[Blog] The 3 modes of startup work help corporate innovators too

My first "Postcard from Startupland:" While corporate innovation tends to happen in "projects," startup work flips among projects, process creation, and perfecting what already exists.

[Blog] The 3 modes of startup work help corporate innovators too
A corporate innovator's postcard from Startupland ... more to come!


This is the first installment in an occasional blogpost series that reflects on my experiences as a corporate innovator now working at a startup.

In this post, I point out how my startup work has required me to switch among more modes of work (at least more and more quickly so) than my corporate work has done.

I have learned that corporate innovators also benefit from understanding all three modes of work and–at minimum–laying groundwork for all three, even if they themselves don't use them all themselves.

Corporate innovation tends to happen in "project" mode

In my corporate innovation work, I find projects to be the near-exclusive mode of work. By that I mean that work has defined objectives, starts, and ends. Even when we taste live solutions with real users, it's always clear that this is all temporary.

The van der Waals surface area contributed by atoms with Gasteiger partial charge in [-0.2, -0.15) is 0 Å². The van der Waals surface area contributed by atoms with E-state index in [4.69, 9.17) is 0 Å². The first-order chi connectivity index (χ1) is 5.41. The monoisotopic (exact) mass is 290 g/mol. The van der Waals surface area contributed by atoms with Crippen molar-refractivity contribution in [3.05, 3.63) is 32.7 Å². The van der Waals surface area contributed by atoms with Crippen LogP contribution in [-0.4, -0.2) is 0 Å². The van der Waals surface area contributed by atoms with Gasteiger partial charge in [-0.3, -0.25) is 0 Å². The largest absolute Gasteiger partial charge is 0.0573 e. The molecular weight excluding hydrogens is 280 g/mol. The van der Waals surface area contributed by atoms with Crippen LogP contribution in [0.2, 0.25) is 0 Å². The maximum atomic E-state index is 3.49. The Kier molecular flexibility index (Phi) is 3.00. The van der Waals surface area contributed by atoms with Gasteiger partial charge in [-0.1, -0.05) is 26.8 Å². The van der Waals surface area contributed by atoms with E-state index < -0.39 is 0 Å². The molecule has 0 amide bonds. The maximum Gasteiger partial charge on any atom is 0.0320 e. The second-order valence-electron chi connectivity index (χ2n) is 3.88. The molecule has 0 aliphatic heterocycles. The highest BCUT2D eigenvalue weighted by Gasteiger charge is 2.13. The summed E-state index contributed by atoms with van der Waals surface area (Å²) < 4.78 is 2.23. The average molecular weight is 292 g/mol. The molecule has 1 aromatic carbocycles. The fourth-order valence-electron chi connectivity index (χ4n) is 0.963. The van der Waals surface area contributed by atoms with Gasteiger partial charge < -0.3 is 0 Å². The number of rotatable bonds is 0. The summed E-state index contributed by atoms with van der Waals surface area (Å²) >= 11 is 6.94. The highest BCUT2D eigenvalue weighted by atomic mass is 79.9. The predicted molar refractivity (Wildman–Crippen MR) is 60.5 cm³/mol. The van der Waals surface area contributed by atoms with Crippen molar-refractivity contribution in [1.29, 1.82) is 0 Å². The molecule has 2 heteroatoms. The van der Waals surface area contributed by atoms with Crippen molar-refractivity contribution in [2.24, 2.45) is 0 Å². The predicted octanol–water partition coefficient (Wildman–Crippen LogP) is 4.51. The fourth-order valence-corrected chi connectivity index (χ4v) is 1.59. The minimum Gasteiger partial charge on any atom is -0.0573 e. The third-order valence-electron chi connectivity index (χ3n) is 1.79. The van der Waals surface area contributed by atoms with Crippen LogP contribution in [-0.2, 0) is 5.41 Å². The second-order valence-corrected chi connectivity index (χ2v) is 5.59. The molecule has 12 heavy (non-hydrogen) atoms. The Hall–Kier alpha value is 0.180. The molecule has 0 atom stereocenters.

For example, one time, a team and I tested a digital solution for use in physical retail stores. We set up the solution, studied how users interacted with it, and learned whether it adds any value for users. We then iterated on the solution and repeated our in-store testing 5 times.

But, as was clear from the get-go, that was it. We knew that if our solution were to be successful, we would hand it off to a different team that would work out the kinks and get the solution ready for daily use under normal operational conditions.

Another time, a team and I tested a consumer product via a limited-time in-market test. When people ordered the product via online retail, our team processed the order and shipped out the solution to the user. But again, there was an end date, at which we knew we'd evaluate the success of the test. If it were to turn out attractive, another team would carry the work forward. None of our operations were stable, let alone scalable. There was no point.

Is that the only way to be? No.

For example, Uber has talked publicly about how their New Verticals Team operates new businesses until the business reaches 5% of company revenue. That kind of scale can't happen without solid operations and processes in place.